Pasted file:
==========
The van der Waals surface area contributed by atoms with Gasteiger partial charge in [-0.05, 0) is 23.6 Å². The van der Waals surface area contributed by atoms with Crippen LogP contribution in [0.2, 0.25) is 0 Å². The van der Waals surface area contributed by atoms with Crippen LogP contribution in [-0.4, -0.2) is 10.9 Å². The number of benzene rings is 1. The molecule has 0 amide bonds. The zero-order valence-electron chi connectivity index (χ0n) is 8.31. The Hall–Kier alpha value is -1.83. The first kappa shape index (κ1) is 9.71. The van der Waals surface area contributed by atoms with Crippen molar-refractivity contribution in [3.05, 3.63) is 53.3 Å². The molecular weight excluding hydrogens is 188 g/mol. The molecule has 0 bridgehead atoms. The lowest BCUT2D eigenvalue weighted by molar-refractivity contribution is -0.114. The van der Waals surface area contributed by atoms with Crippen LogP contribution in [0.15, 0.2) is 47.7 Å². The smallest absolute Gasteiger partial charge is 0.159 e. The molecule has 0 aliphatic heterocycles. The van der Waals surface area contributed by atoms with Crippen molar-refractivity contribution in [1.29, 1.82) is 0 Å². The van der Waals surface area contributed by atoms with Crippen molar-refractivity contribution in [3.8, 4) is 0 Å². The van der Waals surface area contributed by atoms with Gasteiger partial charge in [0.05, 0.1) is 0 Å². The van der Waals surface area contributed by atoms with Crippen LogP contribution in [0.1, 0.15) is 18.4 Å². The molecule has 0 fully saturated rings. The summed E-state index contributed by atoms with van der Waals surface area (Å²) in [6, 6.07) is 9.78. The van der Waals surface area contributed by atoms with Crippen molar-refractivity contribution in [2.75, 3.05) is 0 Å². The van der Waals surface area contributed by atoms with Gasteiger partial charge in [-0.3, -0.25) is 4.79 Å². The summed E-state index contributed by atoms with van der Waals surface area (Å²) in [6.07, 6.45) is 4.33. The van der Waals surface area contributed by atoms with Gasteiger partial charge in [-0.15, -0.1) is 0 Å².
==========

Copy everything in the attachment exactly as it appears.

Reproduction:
The van der Waals surface area contributed by atoms with Gasteiger partial charge in [-0.05, 0) is 23.6 Å². The van der Waals surface area contributed by atoms with Crippen LogP contribution in [0.2, 0.25) is 0 Å². The van der Waals surface area contributed by atoms with Crippen LogP contribution in [-0.4, -0.2) is 10.9 Å². The number of benzene rings is 1. The molecule has 0 amide bonds. The zero-order valence-electron chi connectivity index (χ0n) is 8.31. The Hall–Kier alpha value is -1.83. The first kappa shape index (κ1) is 9.71. The van der Waals surface area contributed by atoms with Crippen molar-refractivity contribution in [3.05, 3.63) is 53.3 Å². The molecular weight excluding hydrogens is 188 g/mol. The molecule has 0 bridgehead atoms. The lowest BCUT2D eigenvalue weighted by molar-refractivity contribution is -0.114. The van der Waals surface area contributed by atoms with Crippen LogP contribution in [0.15, 0.2) is 47.7 Å². The smallest absolute Gasteiger partial charge is 0.159 e. The molecule has 0 aliphatic heterocycles. The van der Waals surface area contributed by atoms with Crippen molar-refractivity contribution in [1.29, 1.82) is 0 Å². The van der Waals surface area contributed by atoms with Crippen molar-refractivity contribution in [3.8, 4) is 0 Å². The van der Waals surface area contributed by atoms with Gasteiger partial charge in [0.05, 0.1) is 0 Å². The van der Waals surface area contributed by atoms with Crippen LogP contribution in [0.1, 0.15) is 18.4 Å². The molecule has 0 fully saturated rings. The summed E-state index contributed by atoms with van der Waals surface area (Å²) in [6, 6.07) is 9.78. The van der Waals surface area contributed by atoms with Crippen molar-refractivity contribution in [2.75, 3.05) is 0 Å². The van der Waals surface area contributed by atoms with Gasteiger partial charge in [-0.3, -0.25) is 4.79 Å². The summed E-state index contributed by atoms with van der Waals surface area (Å²) in [6.07, 6.45) is 4.33. The van der Waals surface area contributed by atoms with Gasteiger partial charge in [-0.15, -0.1) is 0 Å².